US-Japan traffic in students and education is still a one-way street

For the past four years, Japan's computer and electronics giant Nippon Electric Company has been sending an average of 13 to 15 students annually to the United States.

Most have gone to prestigious schools like the Massachusetts Institute of Technology and the Harvard Business School.

Their objective: to learn the latest techniques of technological research and development and international management.

NEC is just one of many Japanese companies which are organizing specific ''talent-development departments'' to give promising young staff members the benefits of the latest technical and management techniques being developed in the Western world.

But there is not the same flow in the other direction. Few Americans appear at Japan's best postgraduate schools, whether government or private.

And at a time when trade friction between the two countries is at its peak, there could easily be a temptation to see this as another example of the Japanese ''closed door.'' It might also cause Americans to wonder: ''Why should we let the Japanese into our best schools to pick our brains, which only helps further promote their economic advantage against us?''

Good question. And there are no easy answers.

Conversations with a number of Japanese business executives and academics indicate there is some substance to such an American feeling, although perhaps not as much as before. But there appears to be an element of lack of interest and effort on the part of Americans as well.

Yes, a leading academic admitted, it is hard to get into many of Japan's top universities and postgraduate schools. But that applies as much to Japanese as to foreigners. They are involved in an ''old boy'' network with certain universities and tend to favor graduates from them for the limited number of places available.

Whether foreign students fit into the system is also a big worry, and the biggest factor here is communication. Whereas every Japanese schoolchild undergoes several years of basic English tuition prior to the university, there are still very few schools around the world that teach Japanese. But language is no less a problem for thousands of Japanese company employees going overseas each year to the top schools in the US and elsewhere.

A growing number of major corporations in Japan have begun developing programs for study overseas.

In 1979, for example, Nissan Motor Company systematized its approach, and now sends about 20 employees going overseas each year for one or two of study. By 1983, at least 86 had benefited, 18 in engineering and the rest in business administration and language training. About one-third have gone to the US.

But Hisao Miyoshi, the man in charge of the program, insists there is a lot more to the program than the American belief that the Japanese are taking unfair advantage of US expertise.

''The auto industry, like many other sectors of the Japanese economy, is now heavily internationalized,'' he says. ''We want people who can understand there are many different ways to approach a problem and acquire knowledge. What they bring back from the US, for example, is less some secret new way of making a car , but rather they acquire broad stimulation that enables them to be more creative technically or better managers.''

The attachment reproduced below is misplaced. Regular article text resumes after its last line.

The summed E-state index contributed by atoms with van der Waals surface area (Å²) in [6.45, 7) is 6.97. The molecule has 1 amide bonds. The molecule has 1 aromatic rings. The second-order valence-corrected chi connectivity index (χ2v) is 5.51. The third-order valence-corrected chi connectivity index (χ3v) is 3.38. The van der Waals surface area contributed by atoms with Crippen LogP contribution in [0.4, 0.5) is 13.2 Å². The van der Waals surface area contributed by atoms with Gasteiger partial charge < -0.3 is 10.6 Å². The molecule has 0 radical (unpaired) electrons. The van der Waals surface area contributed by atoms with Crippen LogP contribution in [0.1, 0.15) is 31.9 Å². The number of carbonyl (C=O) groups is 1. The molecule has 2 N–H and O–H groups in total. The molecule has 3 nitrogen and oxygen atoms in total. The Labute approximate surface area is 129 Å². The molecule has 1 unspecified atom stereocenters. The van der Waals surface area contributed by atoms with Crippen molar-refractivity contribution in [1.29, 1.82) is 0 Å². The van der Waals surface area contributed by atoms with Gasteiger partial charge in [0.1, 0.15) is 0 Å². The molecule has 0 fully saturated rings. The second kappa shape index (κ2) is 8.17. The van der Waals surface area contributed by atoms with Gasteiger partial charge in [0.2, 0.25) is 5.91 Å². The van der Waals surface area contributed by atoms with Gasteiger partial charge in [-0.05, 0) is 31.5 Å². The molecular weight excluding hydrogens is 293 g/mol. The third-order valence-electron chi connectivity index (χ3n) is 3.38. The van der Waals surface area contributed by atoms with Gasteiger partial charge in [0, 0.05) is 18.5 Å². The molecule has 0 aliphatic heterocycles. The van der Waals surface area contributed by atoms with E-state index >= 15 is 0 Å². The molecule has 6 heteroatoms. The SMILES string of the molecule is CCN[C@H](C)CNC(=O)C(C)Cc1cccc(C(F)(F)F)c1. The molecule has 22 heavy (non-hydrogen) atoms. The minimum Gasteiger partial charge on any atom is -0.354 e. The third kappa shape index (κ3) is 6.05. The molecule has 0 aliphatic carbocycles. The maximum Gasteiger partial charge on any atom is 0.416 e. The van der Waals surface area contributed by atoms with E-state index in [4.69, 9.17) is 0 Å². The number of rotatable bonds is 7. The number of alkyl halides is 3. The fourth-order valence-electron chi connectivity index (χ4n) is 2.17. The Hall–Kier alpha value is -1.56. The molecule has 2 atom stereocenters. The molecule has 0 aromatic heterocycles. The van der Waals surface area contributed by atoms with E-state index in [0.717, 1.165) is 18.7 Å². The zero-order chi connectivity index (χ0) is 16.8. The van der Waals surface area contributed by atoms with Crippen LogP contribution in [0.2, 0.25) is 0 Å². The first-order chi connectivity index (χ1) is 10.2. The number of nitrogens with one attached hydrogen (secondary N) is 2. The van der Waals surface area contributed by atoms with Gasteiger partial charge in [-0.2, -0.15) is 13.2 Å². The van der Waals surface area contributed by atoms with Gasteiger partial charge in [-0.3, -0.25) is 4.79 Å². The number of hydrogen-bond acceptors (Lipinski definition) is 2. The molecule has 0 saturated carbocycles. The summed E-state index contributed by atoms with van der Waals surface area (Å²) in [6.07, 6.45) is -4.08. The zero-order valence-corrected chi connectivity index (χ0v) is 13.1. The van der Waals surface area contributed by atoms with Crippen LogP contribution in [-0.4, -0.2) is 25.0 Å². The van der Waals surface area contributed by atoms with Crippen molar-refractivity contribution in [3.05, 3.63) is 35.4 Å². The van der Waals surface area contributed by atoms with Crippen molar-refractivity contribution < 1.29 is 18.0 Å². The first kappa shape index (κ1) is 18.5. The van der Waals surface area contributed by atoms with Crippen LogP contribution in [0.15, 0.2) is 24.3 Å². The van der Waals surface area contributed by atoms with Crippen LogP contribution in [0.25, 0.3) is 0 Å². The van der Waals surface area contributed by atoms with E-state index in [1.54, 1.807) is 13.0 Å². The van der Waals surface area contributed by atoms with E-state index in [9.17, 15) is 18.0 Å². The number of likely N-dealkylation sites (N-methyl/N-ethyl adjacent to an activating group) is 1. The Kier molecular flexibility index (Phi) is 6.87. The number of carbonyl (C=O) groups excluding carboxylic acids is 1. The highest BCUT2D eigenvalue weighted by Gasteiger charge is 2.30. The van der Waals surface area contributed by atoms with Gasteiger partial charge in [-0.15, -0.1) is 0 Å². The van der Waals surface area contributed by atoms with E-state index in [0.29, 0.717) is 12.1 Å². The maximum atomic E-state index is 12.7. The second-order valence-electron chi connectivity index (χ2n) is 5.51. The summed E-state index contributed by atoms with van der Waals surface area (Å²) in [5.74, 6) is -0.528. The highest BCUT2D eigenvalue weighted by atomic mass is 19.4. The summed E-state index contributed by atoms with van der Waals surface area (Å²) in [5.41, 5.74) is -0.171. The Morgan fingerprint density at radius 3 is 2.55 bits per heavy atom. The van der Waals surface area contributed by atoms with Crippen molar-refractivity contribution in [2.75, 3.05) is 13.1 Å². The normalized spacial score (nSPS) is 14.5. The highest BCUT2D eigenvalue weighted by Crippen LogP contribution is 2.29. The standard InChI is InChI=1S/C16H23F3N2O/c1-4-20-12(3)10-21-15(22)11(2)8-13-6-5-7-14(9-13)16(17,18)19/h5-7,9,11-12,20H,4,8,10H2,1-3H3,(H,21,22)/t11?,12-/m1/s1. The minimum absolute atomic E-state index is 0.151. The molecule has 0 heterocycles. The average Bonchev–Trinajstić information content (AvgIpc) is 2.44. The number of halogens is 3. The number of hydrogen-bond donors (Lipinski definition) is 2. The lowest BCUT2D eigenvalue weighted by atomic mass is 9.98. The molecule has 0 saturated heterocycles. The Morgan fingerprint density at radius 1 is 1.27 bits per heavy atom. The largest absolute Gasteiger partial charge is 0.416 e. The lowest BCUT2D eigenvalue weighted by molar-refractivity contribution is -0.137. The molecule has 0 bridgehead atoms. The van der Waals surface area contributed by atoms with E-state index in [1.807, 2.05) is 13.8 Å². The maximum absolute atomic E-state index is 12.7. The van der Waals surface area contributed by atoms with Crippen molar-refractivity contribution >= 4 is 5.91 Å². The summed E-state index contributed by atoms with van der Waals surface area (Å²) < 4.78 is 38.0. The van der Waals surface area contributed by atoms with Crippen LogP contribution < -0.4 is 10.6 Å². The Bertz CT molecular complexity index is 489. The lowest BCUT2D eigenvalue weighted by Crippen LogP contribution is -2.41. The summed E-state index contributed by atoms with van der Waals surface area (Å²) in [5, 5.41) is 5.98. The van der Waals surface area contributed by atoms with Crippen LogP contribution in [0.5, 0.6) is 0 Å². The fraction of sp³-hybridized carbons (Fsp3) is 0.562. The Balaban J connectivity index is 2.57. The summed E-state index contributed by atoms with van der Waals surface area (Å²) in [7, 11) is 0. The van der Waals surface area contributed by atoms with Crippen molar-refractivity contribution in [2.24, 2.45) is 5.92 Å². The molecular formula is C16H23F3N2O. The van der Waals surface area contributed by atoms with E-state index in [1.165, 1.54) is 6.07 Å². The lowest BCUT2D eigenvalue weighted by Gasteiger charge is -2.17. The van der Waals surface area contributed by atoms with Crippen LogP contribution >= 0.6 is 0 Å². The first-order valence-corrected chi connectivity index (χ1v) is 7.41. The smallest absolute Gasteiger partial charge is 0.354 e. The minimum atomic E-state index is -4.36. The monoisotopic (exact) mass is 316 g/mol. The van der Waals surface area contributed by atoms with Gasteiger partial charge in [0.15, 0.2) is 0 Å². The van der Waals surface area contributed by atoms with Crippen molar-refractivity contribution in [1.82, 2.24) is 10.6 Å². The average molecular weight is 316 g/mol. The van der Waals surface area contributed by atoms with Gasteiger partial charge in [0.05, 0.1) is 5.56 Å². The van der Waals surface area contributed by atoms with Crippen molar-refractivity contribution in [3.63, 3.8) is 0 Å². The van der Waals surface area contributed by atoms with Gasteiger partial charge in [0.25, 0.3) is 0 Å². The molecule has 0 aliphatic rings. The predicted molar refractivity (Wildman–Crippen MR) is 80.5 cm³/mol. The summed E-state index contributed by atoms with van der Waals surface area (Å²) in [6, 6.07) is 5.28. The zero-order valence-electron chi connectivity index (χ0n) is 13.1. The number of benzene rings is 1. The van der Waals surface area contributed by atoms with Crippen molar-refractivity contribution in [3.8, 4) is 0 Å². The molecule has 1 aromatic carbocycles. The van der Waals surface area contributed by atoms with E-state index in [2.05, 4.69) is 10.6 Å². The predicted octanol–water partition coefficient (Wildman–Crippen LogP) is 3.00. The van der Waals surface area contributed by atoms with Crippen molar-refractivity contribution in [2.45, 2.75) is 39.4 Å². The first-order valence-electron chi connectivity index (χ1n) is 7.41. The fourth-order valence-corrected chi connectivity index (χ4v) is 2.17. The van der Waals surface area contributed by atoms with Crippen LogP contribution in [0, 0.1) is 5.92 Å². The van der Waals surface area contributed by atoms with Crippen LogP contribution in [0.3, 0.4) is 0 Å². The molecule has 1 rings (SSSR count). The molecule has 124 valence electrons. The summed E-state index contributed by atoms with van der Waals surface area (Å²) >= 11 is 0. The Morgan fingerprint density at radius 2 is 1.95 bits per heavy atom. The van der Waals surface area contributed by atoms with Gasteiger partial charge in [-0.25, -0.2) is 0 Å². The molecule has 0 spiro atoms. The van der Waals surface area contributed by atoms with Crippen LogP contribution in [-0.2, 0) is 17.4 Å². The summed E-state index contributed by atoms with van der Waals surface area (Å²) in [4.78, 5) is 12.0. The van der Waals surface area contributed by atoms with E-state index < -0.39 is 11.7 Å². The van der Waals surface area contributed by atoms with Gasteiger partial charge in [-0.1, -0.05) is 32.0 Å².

The company provides advanced English-language training, either in Tokyo or in the country where the employee is to study, before entering school.

Since 1980, Matsushita Electric Industrial Company has been sending an average of 10 of its most promising technical engineers to the US each year for study of advanced electronic theory and practice at various institutes.

Why? Company spokesman Akira Nagano is reluctant to give a detailed reason, merely saying: ''These people are already well-qualified and we see this as part of a technical exchange program in the broadest sense.''

Speaking of NEC Corporation's ''talent development'' scheme, spokesman Koichi Shimbo does not believe Japan merely takes the American's best ideas without giving anything in return.

He recalls: ''I'm a graduate of the Tokyo University of Foreign Studies, which has a very good Japanese language course. These days, the university is packed with Asians and Africans who want to learn about Japan's high technology. There are virtually no Westerners.

''There is no closed door . . . more lack of interest. Many Japanese want to learn about the United States - and regard it as our [their] teacher - so they go there to study. But few Americans still seem to want to know about Japan . . . at least enough to make the effort to study the language long enough to try and attend school here.''

Efforts are under way to overcome the educational imbalance. According to the Education Ministry, there were only 8,100 foreign students in Japan last year, mostly from the third world.

As part of its overall aid program, Japan wants to do more for deserving cases. A new scheme just started, for example, is sponsoring high-school students from Asia and Oceanis, who, after six months intensive language training, go to special training schools like the Nippon Electronics Engineering College.

To enlarge this program, a private advisory panel recently proposed to the government that 50,000 overseas students a year should be sponsored by 1990, and 100,000 by the end of the century.

Japan has a poor record in attracting foreign students compared to the United States, the advisory panel noted. The US now has 312,000 foreigners studying in its advanced schools, followed by 119,000 in France, and around 55,000 in Britain and West Germany.

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